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|The Princess and the Goblin||George MacDonald|
What the Nurse Thought of It
|Page 1 of 3||
'Why, where can you have been, princess?' asked the nurse, taking her in her arms. 'It's very unkind of you to hide away so long. I began to be afraid -' Here she checked herself.
'What were you afraid of, nursie?' asked the princess.
'Never mind,' she answered. 'Perhaps I will tell you another day. Now tell me where you have been.'
'I've been up a long way to see my very great, huge, old grandmother,' said the princess.
'What do you mean by that?' asked the nurse, who thought she was making fun.
'I mean that I've been a long way up and up to see My GREAT grandmother. Ah, nursie, you don't know what a beautiful mother of grandmothers I've got upstairs. She is such an old lady, with such lovely white hair - as white as my silver cup. Now, when I think of it, I think her hair must be silver.'
'What nonsense you are talking, princess!' said the nurse.
'I'm not talking nonsense,' returned Irene, rather offended. 'I will tell you all about her. She's much taller than you, and much prettier.'
'Oh, I dare say!' remarked the nurse.
'And she lives upon pigeons' eggs.'
'Most likely,' said the nurse.
'And she sits in an empty room, spin-spinning all day long.'
'Not a doubt of it,' said the nurse.
'And she keeps her crown in her bedroom.'
'Of course - quite the proper place to keep her crown in. She wears it in bed, I'll be bound.' 'She didn't say that. And I don't think she does. That wouldn't be comfortable - would it? I don't think my papa wears his crown for a night-cap. Does he, nursie?'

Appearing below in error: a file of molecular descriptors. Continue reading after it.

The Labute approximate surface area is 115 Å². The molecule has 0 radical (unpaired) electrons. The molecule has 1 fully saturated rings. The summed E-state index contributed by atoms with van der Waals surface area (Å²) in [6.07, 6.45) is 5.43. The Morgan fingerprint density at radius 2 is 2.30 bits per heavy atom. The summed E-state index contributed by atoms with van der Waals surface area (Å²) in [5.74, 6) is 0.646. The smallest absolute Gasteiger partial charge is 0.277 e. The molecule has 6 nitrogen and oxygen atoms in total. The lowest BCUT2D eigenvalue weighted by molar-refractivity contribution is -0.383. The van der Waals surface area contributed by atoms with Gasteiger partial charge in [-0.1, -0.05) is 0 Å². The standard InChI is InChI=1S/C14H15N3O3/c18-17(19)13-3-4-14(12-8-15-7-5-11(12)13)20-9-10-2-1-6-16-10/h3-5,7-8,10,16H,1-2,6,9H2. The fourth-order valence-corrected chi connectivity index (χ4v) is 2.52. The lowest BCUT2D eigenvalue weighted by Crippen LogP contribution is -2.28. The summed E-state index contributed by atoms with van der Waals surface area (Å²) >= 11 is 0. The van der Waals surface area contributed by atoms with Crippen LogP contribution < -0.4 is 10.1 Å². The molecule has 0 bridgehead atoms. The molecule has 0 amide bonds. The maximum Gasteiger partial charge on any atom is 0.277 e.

'I never asked him. I dare say he does.'
'And she's been there ever since I came here - ever so many years.'
'Anybody could have told you that,' said the nurse, who did not believe a word Irene was saying.
'Why didn't you tell me, then?'
'There was no necessity. You could make it all up for yourself.'
'You don't believe me, then!' exclaimed the princess, astonished and angry, as she well might be.
'Did you expect me to believe you, princess?' asked the nurse coldly. 'I know princesses are in the habit of telling make-believes, but you are the first I ever heard of who expected to have them believed,' she added, seeing that the child was strangely in earnest.
The princess burst into tears.
'Well, I must say,' remarked the nurse, now thoroughly vexed with her for crying, 'it is not at all becoming in a princess to tell stories and expect to be believed just because she is a princess.'
'But it's quite true, I tell you.'
'You've dreamt it, then, child.'
'No, I didn't dream it. I went upstairs, and I lost myself, and if I hadn't found the beautiful lady, I should never have found myself.'
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